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E-bikes can do 32 km/h and are silent.

I was nearly run over last week – on the sidewalk.

I was walking along Queen Street in Toronto just past an intersection when an electric bike at high speed came up the wheelchair ramp, on to the sidewalk and just missed hitting me in the back while speeding away along the sidewalk. These e-bikes can do 32 km/h and are silent. You'll never hear one coming up behind you, but you can be seriously injured if you're hit.

Electric bikes come with an electric motor as well as pedals and can be purchased for five or six hundred bucks. They can look like motorized scooters or mopeds; however, e-bikes are not considered motor vehicles and do not require riders to have training, a licence or insurance.

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The Province of Ontario permits e-bikes to be operated like bicycles and, while riders don't need a licence or insurance, they must wear helmets and these so-called bikes must be equipped with pedals. Since electric bikes are classified as bicycles, they don't have the same braking and lighting as licensed motorcycles and scooters.

After many near-misses like mine, Windsor, Ont., just banned e-bikes from all the city's sidewalks and is trying to figure out if they should also be banned from walking and biking trails. The debate at the city council cited numerous complaints from pedestrians.

"I think of a 160-pound e-bike travelling at up to 32 km/h and a mother walking with her children," said one council member.

As well, there was discussion about collisions between e-bikes and cars. I have often noticed e-bike riders cutting in and out of traffic with many of the riders wearing ear buds, which I assume have been playing loud music.

Windsor's sidewalk ban is just one example of the law catching up with e-bikes. While e-bikes are sold with pedals, they are easily removed. Some riders have found they hang too close to the pavement and get in the way of hard cornering. In British Columbia, like Ontario, e-bikes are not considered motor vehicles and do not require riders to have a licence or insurance. The provincial legislation defines them as "motor-assisted cycles" and therefore they must have pedals.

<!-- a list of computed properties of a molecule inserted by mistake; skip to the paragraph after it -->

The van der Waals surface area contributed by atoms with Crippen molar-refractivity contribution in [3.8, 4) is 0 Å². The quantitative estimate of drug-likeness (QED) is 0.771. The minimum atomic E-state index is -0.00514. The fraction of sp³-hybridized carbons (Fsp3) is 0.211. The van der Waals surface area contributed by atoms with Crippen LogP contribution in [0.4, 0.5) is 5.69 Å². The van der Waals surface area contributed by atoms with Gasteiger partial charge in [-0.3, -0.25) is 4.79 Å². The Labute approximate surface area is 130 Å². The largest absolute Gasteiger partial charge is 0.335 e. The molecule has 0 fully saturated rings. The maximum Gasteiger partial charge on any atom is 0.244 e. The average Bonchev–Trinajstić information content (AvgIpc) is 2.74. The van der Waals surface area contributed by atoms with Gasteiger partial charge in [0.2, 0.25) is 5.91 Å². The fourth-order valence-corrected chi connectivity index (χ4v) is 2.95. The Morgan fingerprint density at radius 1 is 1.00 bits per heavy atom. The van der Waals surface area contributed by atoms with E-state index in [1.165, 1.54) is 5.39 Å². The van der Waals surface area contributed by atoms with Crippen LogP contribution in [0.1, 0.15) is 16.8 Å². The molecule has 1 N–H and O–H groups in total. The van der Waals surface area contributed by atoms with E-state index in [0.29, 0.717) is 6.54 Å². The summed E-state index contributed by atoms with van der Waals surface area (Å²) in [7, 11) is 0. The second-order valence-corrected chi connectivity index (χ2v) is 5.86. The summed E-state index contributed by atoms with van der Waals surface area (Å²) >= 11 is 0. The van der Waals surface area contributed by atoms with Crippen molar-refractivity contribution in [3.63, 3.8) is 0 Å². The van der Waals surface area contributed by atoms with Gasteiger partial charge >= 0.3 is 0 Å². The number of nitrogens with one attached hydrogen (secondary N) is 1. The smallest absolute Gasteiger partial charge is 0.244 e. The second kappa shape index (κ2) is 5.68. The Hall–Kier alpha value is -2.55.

A Vancouver resident was charged with operating a motor vehicle without a driver's licence or insurance after he removed the pedals of his electric bike. He was found guilty and appealed the decision. The appeal was dismissed. The judge wrote that once the accused "removed the pedals, he removed any effective way for him to propel the scooter himself," noting that the electric motor is supposed to "supplement, not supplant, human propulsion."

The implication is that removing the pedals turns electric bikes into motor vehicles and riders who use them risk fines of $276 for driving without a licence and $598 for driving without insurance. The judge said there are two options for an electric bike: "To operate it with the pedals on, or take them off and confine it to private roads." In light of the confusion surrounding electric bikes, the judge wrote that the province should review how they are regulated.

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While I think it's great that Windsor has taken e-bikes off the sidewalks, I also think there should be a place for e-bikes as part of a city's transportation mix. In Europe, we all know, most cities have cycling networks of bicycle-only, separated lanes. Cycling networks make sense; mixing e-bikes into road traffic (and sidewalks) does not. This is an area where we need some updated public policy.

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